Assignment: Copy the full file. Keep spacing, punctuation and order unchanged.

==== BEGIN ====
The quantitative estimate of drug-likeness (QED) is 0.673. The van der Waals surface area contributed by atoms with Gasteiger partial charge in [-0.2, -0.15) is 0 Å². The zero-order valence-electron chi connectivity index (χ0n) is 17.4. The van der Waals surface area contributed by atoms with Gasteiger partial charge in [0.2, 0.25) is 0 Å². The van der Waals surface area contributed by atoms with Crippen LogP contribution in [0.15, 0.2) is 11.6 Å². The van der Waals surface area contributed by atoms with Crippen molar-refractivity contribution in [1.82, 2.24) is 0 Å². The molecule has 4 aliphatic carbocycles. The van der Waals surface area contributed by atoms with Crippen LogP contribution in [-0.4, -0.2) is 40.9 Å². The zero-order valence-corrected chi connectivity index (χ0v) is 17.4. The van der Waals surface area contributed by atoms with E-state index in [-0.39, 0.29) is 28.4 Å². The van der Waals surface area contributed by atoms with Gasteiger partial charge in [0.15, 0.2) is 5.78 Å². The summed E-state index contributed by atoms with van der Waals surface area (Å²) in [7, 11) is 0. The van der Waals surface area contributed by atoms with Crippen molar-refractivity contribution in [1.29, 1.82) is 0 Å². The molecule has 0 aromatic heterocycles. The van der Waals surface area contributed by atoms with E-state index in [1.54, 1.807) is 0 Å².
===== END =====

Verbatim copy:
The quantitative estimate of drug-likeness (QED) is 0.673. The van der Waals surface area contributed by atoms with Gasteiger partial charge in [-0.2, -0.15) is 0 Å². The zero-order valence-electron chi connectivity index (χ0n) is 17.4. The van der Waals surface area contributed by atoms with Gasteiger partial charge in [0.2, 0.25) is 0 Å². The van der Waals surface area contributed by atoms with Crippen LogP contribution in [0.15, 0.2) is 11.6 Å². The van der Waals surface area contributed by atoms with Crippen molar-refractivity contribution in [1.82, 2.24) is 0 Å². The molecule has 4 aliphatic carbocycles. The van der Waals surface area contributed by atoms with Crippen LogP contribution in [-0.4, -0.2) is 40.9 Å². The zero-order valence-corrected chi connectivity index (χ0v) is 17.4. The van der Waals surface area contributed by atoms with E-state index in [-0.39, 0.29) is 28.4 Å². The van der Waals surface area contributed by atoms with Gasteiger partial charge in [0.15, 0.2) is 5.78 Å². The summed E-state index contributed by atoms with van der Waals surface area (Å²) in [7, 11) is 0. The van der Waals surface area contributed by atoms with Crippen molar-refractivity contribution in [1.29, 1.82) is 0 Å². The molecule has 0 aromatic heterocycles. The van der Waals surface area contributed by atoms with E-state index in [1.54, 1.807) is 0 Å².